By Mary Kate Mullen on February 12, 2018
Two recent Eastern District of Missouri cases examined the same issue, yet the court reached opposite results. In Lewis v. Johnson & Johnson and Jinright v. Johnson & Johnson, the court considered whether subject matter jurisdiction or personal jurisdiction should be decided first. Subject matter jurisdiction concerns the court’s ability to hear cases based on their claims and amount of controversy. Federal courts have subject matter jurisdiction when the case involves a federal question or when there is complete diversity of citizenship between litigants and the amount in controversy exceeds $75,000. Lewis v. Johnson & Johnson, No. 4:16-CV-01882-NCC, 2017 WL 951797, at *3 (E.D. Mo. Mar. 10, 2017). Federal courts have personal jurisdiction when defendants are residents of the court’s state or when the conduct at issue arises out of the defendants’ contacts within the forum and relates to the specific claims, forum, and relationship between the plaintiff and defendant. In Lewis, the court found that it lacked subject matter jurisdiction and remanded the case to state court. However, in Jinright, the court held that Missouri lacked personal jurisdiction over nonresident plaintiffs and thus dismissed the claims over nonresident plaintiffs. Jinright v. Johnson & Johnson, Inc., No. 4:17CV01849 ERW, 2017 WL 3731317, at *4 (E.D. Mo. Aug. 30, 2017).
In Lewis and Jinright, plaintiffs filed lawsuits in the Circuit Court of the City of St. Louis, Missouri. Both sets of plaintiffs alleged that defendants’ talc-based products caused them to develop ovarian cancer. Plaintiffs were citizens and residents of Missouri, New Jersey, California, and other states. Defendants, Johnson & Johnson and Imerys, were citizens and residents of New Jersey, Delaware, and California. After the plaintiffs filed their lawsuits, Defendants removed the cases to federal court on the basis of diversity jurisdiction under U.S.C. § 1332. In federal court, Defendants filed motions to dismiss claims by non-Missouri residents for lack of personal jurisdiction, while Plaintiffs simultaneously argued that the cases be remanded to state court for lack of subject matter jurisdiction due to incomplete diversity of citizenship.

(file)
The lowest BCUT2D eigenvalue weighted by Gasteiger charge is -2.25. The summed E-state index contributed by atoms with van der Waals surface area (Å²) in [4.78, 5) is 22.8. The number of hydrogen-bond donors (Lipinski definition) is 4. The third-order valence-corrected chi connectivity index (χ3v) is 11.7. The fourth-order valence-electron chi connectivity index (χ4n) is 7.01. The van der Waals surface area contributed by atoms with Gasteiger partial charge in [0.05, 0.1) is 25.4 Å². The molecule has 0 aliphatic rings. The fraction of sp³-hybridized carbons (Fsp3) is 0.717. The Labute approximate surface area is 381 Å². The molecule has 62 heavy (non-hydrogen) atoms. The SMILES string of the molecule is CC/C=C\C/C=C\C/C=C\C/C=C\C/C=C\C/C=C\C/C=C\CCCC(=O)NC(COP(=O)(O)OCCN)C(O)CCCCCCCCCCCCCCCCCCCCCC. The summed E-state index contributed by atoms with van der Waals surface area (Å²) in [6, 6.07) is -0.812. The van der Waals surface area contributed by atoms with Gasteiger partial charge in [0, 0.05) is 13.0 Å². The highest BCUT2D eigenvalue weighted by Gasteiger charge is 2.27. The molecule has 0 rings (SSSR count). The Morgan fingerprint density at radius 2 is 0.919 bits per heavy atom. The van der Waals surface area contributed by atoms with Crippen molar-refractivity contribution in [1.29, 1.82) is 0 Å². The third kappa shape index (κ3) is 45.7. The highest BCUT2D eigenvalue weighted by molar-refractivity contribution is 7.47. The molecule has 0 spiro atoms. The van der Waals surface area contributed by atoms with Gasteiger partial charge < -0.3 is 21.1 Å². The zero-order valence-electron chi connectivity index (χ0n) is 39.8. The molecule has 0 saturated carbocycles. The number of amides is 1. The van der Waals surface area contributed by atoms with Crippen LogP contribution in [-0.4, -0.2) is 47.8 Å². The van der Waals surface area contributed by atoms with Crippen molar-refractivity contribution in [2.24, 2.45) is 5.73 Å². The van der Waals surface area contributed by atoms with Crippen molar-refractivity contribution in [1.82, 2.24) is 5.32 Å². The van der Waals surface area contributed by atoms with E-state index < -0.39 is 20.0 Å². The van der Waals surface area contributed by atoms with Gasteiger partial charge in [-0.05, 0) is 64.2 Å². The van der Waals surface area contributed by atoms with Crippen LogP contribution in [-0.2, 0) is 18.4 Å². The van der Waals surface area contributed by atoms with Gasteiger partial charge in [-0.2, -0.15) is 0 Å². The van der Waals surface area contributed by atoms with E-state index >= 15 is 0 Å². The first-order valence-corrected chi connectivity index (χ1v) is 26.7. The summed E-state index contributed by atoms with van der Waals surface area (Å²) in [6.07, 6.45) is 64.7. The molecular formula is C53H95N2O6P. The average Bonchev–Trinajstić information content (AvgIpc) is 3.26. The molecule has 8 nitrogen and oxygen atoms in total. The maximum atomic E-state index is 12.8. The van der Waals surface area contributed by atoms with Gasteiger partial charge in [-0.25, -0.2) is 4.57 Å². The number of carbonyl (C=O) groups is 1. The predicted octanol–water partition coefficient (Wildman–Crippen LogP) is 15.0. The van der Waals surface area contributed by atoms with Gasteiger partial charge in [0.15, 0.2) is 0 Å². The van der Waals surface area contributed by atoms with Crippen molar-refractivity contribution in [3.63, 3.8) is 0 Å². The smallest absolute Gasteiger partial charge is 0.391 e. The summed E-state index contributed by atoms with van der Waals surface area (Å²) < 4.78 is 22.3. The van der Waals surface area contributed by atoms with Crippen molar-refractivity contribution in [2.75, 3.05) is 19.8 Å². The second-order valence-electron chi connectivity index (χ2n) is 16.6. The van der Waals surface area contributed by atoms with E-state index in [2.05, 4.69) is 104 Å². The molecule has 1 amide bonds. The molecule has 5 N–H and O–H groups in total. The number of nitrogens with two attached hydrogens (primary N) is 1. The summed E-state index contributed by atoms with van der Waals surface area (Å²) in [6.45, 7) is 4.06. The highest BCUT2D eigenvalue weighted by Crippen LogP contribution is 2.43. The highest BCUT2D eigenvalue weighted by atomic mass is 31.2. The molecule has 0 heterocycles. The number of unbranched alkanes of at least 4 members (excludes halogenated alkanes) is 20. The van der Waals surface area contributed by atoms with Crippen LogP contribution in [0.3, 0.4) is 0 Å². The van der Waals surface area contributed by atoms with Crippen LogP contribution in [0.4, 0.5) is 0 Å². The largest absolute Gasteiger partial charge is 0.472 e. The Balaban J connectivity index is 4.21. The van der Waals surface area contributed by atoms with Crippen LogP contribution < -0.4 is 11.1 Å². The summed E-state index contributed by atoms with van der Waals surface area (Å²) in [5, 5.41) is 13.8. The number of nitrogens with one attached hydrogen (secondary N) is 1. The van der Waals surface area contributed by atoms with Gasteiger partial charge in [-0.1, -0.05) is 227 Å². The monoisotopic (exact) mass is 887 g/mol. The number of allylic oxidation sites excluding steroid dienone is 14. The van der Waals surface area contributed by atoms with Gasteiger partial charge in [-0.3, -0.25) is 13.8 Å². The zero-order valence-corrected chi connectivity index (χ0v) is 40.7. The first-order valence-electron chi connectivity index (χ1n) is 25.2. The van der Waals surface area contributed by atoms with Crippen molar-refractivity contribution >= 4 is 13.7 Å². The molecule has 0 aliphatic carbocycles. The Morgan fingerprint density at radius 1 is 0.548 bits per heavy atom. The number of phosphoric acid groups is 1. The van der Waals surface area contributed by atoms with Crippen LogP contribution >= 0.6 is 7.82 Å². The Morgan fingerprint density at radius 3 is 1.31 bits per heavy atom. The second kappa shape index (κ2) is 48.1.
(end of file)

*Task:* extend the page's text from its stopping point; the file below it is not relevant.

In Lewis, relying on the Supreme Court’s reasoning in Ruhrgas AG v. Marathon Oil Co., 526 U.S. 574 (1999), the court reasoned that, in most cases, subject matter jurisdiction should be decided first because it often “will involve no arduous inquiry.” Additionally, the court explained that, in the interests of “expedition and sensitivity to state courts’ coequal stature,” subject matter jurisdiction should be decided prior to personal jurisdiction. In analyzing the Lewis claims and parties, the court found that subject matter jurisdiction was straightforward, while personal jurisdiction involved a more complex analysis. Thus, the court heard the plaintiffs’ motion to remand first and found that the federal court lacked subject matter jurisdiction because there were plaintiffs “who alleged to be citizens of New Jersey and California—where Defendants were also citizens.”